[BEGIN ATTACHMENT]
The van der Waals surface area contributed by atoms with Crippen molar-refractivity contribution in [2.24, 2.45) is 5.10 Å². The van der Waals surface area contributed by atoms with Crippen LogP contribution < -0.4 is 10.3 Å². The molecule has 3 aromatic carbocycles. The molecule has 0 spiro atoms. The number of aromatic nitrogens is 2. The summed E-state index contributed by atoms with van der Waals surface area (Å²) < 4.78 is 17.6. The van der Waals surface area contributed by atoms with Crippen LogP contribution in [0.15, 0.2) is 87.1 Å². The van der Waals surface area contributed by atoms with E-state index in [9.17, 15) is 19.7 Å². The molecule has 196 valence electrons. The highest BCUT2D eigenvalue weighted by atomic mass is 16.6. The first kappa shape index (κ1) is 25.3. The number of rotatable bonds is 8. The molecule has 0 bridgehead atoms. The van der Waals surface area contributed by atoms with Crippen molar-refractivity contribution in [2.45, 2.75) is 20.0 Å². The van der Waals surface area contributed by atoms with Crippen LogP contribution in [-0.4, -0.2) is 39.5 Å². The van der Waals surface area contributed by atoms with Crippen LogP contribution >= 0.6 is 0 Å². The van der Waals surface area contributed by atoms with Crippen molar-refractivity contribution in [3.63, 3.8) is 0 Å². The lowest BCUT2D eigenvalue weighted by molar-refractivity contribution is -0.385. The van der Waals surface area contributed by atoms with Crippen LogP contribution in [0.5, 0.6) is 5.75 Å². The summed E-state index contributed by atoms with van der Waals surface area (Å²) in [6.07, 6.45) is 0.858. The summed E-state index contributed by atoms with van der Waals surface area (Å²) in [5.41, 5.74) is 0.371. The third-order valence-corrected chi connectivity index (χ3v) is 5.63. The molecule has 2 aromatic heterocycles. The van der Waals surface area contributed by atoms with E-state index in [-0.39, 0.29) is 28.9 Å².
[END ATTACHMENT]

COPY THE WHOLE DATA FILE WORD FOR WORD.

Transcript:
The van der Waals surface area contributed by atoms with Crippen molar-refractivity contribution in [2.24, 2.45) is 5.10 Å². The van der Waals surface area contributed by atoms with Crippen LogP contribution < -0.4 is 10.3 Å². The molecule has 3 aromatic carbocycles. The molecule has 0 spiro atoms. The number of aromatic nitrogens is 2. The summed E-state index contributed by atoms with van der Waals surface area (Å²) < 4.78 is 17.6. The van der Waals surface area contributed by atoms with Crippen LogP contribution in [0.15, 0.2) is 87.1 Å². The van der Waals surface area contributed by atoms with E-state index in [9.17, 15) is 19.7 Å². The molecule has 196 valence electrons. The highest BCUT2D eigenvalue weighted by atomic mass is 16.6. The first kappa shape index (κ1) is 25.3. The number of rotatable bonds is 8. The molecule has 0 bridgehead atoms. The van der Waals surface area contributed by atoms with Crippen molar-refractivity contribution in [2.45, 2.75) is 20.0 Å². The van der Waals surface area contributed by atoms with Crippen LogP contribution in [-0.4, -0.2) is 39.5 Å². The van der Waals surface area contributed by atoms with Crippen LogP contribution >= 0.6 is 0 Å². The van der Waals surface area contributed by atoms with Crippen molar-refractivity contribution in [3.63, 3.8) is 0 Å². The lowest BCUT2D eigenvalue weighted by molar-refractivity contribution is -0.385. The van der Waals surface area contributed by atoms with Crippen LogP contribution in [0.5, 0.6) is 5.75 Å². The summed E-state index contributed by atoms with van der Waals surface area (Å²) in [6.07, 6.45) is 0.858. The summed E-state index contributed by atoms with van der Waals surface area (Å²) in [5.41, 5.74) is 0.371. The third-order valence-corrected chi connectivity index (χ3v) is 5.63. The molecule has 2 aromatic heterocycles. The van der Waals surface area contributed by atoms with E-state index in [-0.39, 0.29) is 28.9 Å².